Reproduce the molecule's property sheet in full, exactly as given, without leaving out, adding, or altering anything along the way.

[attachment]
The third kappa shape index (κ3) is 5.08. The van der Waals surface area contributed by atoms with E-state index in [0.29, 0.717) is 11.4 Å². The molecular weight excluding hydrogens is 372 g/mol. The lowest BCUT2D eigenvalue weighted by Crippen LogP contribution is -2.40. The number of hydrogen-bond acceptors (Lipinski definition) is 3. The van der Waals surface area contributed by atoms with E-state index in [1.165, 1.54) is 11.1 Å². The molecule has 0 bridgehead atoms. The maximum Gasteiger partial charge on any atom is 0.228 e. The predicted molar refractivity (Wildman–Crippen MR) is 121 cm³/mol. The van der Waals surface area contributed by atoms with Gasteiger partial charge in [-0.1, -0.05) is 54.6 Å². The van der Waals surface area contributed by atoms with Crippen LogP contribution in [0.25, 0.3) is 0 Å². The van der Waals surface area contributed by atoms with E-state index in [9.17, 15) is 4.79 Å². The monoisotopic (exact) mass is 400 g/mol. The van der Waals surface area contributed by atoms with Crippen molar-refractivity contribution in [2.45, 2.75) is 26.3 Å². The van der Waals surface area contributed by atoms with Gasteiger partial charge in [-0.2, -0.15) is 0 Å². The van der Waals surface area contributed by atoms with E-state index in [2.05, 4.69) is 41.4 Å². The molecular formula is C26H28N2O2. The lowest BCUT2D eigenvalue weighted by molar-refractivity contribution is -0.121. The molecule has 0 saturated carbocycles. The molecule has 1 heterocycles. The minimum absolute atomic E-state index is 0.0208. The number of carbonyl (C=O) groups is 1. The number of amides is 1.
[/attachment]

The third kappa shape index (κ3) is 5.08. The van der Waals surface area contributed by atoms with E-state index in [0.29, 0.717) is 11.4 Å². The molecular weight excluding hydrogens is 372 g/mol. The lowest BCUT2D eigenvalue weighted by Crippen LogP contribution is -2.40. The number of hydrogen-bond acceptors (Lipinski definition) is 3. The van der Waals surface area contributed by atoms with E-state index in [1.165, 1.54) is 11.1 Å². The molecule has 0 bridgehead atoms. The maximum Gasteiger partial charge on any atom is 0.228 e. The predicted molar refractivity (Wildman–Crippen MR) is 121 cm³/mol. The van der Waals surface area contributed by atoms with Gasteiger partial charge in [-0.1, -0.05) is 54.6 Å². The van der Waals surface area contributed by atoms with Crippen LogP contribution in [0.25, 0.3) is 0 Å². The van der Waals surface area contributed by atoms with E-state index in [9.17, 15) is 4.79 Å². The monoisotopic (exact) mass is 400 g/mol. The van der Waals surface area contributed by atoms with Crippen molar-refractivity contribution in [2.45, 2.75) is 26.3 Å². The van der Waals surface area contributed by atoms with Gasteiger partial charge in [-0.2, -0.15) is 0 Å². The van der Waals surface area contributed by atoms with E-state index in [2.05, 4.69) is 41.4 Å². The molecular formula is C26H28N2O2. The lowest BCUT2D eigenvalue weighted by molar-refractivity contribution is -0.121. The molecule has 0 saturated carbocycles. The molecule has 1 heterocycles. The minimum absolute atomic E-state index is 0.0208. The number of carbonyl (C=O) groups is 1. The number of amides is 1.